And then, the Gospel of Mark says that Jesus enters Jerusalem, goes into the Temple, he looks around at everything, and it’s late, so he heads back out of Jerusalem, back to Bethany where he is staying for the night. That’s it.  For now.


And that’s strange too.  Jesus makes this triumphal entry.  Goes to the temple and looks around.  And then goes home for the night.  That’s strange for the Gospel of Mark.  In Mark, the action is nonstop – one thing happens and then another – Jesus does this, and then immediately does this, and then immediately does this.  But here.  Jesus stops the action, and takes a look around.  It’s different from the Gospels of Luke and Matthew where there’s no pause – no break in the action – the triumphal entry leads into the clearing of the Temple and then relentlessly on to the cross.  But here.  Jesus stops the action, and takes a look around.


I’d never noticed that before: In the moment between Palm Sunday and the rest of Holy Week – Jesus stops and takes it all in. And gives us a moment to do that too.  As I puzzled with this story this week, it dawned on me, “Oh, Jesus knows exactly where this story is going.”  That’s why he pauses to take it all in. He has been telling his disciples and us all along.  Remember?  Back when Peter is the first disciple to say to Jesus, “You are the Christ,” Jesus responds, saying “The Human One must suffer, be rejected by the chief priests and scribes, and be killed and after three days rise again.”  The disciples don’t get it (and are too afraid to ask), but as they go on he’ll tell them again and again – the third time, as they are going up to Jerusalem: “See, we are going to Jerusalem, the Son of Man will be handed over, condemned, mocked, spit upon, flogged, killed, and after three days he will rise again.”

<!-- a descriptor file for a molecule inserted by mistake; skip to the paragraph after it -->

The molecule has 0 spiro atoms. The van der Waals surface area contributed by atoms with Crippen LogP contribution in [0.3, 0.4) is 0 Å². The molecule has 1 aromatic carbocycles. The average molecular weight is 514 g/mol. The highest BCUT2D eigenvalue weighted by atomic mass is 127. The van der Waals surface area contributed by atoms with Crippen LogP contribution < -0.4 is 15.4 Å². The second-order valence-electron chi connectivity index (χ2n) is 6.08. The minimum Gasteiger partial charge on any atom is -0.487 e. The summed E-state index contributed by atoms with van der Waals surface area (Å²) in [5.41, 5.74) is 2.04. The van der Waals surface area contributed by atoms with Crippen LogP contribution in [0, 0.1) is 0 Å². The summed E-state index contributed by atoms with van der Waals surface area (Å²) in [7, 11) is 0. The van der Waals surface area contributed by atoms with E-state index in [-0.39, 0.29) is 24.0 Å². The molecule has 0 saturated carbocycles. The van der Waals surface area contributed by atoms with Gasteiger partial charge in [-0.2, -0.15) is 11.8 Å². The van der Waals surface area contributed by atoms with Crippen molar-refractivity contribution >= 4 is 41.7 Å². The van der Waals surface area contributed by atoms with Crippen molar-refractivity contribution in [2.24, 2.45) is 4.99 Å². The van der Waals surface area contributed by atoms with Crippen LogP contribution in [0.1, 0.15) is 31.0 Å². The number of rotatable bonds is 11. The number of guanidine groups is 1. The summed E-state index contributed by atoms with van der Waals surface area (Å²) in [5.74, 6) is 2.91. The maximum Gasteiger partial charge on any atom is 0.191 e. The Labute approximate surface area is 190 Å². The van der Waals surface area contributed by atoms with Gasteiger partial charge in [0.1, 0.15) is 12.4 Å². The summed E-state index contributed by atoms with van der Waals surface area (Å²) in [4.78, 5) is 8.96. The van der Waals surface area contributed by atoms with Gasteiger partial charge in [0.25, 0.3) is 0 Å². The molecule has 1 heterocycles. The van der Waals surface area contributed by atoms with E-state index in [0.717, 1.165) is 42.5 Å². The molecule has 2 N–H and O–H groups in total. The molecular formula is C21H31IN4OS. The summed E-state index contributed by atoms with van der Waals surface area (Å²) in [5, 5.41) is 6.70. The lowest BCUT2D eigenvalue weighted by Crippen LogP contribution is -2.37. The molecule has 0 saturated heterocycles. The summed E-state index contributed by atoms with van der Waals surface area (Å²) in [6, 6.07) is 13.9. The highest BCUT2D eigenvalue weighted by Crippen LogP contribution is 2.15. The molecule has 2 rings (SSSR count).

And in this strange triumphal entry into Jerusalem – Jesus is saying it yet again.  With his whole self. What Jesus does in this morning’s Scripture is a performative act – what Brian Blount calls an “interventionist proclamation” – what Charles Campbell describes as “a carefully orchestrated piece of street theater.”[3] You’ve heard “actions speak louder than words” – well, Jesus gives that a try.  Jesus has planned this out.  And the Scripture says that it all goes according to plan.  The donkey. Just as Jesus said.  The people who lend the donkey to the cause.  Just as Jesus said.  


 Jesus joins the crowd of jubilant Passover pilgrims, and he turns it into a triumphal military conquering procession.  And as he does so – as Charles Campbell rather bluntly describes it – Jesus “lampoons the political powers through a carefully planned carnivalesque military procession.”[4]  It is, Campbell continues, “one of the wildest and most explosive acts in Jesus’ ministry.”[5]  Jesus is taking on the powers, doing a parody of them, and proclaiming a new reality.  

What we see here is a special kind of foolishness.  Jesus gets up on a donkey – like a king or a general – and leads in triumph an army of jubilant pilgrims living under Empire, coming to the center of power to celebrate the story of their liberation.  He subverts the domination systems of their day, takes their conventions and turns them on their head, and proclaims a new order.   Jesus proclaims a reality yet unseen, and, in this embodied moment, makes it so.

Jesus takes his body – and invites the bodies of others – to enter into and occupy public space and proclaim – with their bodies – a new order of liberation.  It is performative and proclamation and protest all at once.


And we know what this looks like – what a constitutional scholar might call “expressive conduct” or “symbolic speech.”